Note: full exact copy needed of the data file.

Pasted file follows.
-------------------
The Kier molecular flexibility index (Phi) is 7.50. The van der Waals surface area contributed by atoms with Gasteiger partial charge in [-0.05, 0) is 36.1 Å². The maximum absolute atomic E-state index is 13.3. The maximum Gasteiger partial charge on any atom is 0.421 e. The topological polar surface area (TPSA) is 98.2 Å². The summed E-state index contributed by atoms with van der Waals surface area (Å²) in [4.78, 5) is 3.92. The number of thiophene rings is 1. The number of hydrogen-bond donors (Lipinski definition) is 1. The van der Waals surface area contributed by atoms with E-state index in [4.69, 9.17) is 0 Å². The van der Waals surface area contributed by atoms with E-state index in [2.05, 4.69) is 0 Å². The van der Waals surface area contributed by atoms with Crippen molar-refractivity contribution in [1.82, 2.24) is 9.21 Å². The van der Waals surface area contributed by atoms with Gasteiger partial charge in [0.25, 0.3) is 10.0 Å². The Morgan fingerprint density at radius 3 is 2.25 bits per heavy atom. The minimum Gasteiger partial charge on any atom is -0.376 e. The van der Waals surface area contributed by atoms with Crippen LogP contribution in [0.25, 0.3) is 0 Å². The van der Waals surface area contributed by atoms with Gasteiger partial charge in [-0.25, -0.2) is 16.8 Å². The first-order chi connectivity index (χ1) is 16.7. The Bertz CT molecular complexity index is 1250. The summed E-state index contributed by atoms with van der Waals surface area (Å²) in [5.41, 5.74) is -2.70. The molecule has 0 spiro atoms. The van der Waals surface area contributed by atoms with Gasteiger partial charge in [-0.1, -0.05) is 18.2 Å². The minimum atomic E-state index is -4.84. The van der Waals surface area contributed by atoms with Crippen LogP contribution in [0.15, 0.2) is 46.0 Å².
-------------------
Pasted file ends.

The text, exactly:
The Kier molecular flexibility index (Phi) is 7.50. The van der Waals surface area contributed by atoms with Gasteiger partial charge in [-0.05, 0) is 36.1 Å². The maximum absolute atomic E-state index is 13.3. The maximum Gasteiger partial charge on any atom is 0.421 e. The topological polar surface area (TPSA) is 98.2 Å². The summed E-state index contributed by atoms with van der Waals surface area (Å²) in [4.78, 5) is 3.92. The number of thiophene rings is 1. The number of hydrogen-bond donors (Lipinski definition) is 1. The van der Waals surface area contributed by atoms with E-state index in [4.69, 9.17) is 0 Å². The van der Waals surface area contributed by atoms with E-state index in [2.05, 4.69) is 0 Å². The van der Waals surface area contributed by atoms with Crippen molar-refractivity contribution in [1.82, 2.24) is 9.21 Å². The van der Waals surface area contributed by atoms with Gasteiger partial charge in [0.25, 0.3) is 10.0 Å². The Morgan fingerprint density at radius 3 is 2.25 bits per heavy atom. The minimum Gasteiger partial charge on any atom is -0.376 e. The van der Waals surface area contributed by atoms with Crippen LogP contribution in [0.25, 0.3) is 0 Å². The van der Waals surface area contributed by atoms with Gasteiger partial charge in [-0.25, -0.2) is 16.8 Å². The first-order chi connectivity index (χ1) is 16.7. The Bertz CT molecular complexity index is 1250. The summed E-state index contributed by atoms with van der Waals surface area (Å²) in [5.41, 5.74) is -2.70. The molecule has 0 spiro atoms. The van der Waals surface area contributed by atoms with Gasteiger partial charge in [-0.1, -0.05) is 18.2 Å². The minimum atomic E-state index is -4.84. The van der Waals surface area contributed by atoms with Crippen LogP contribution in [0.15, 0.2) is 46.0 Å².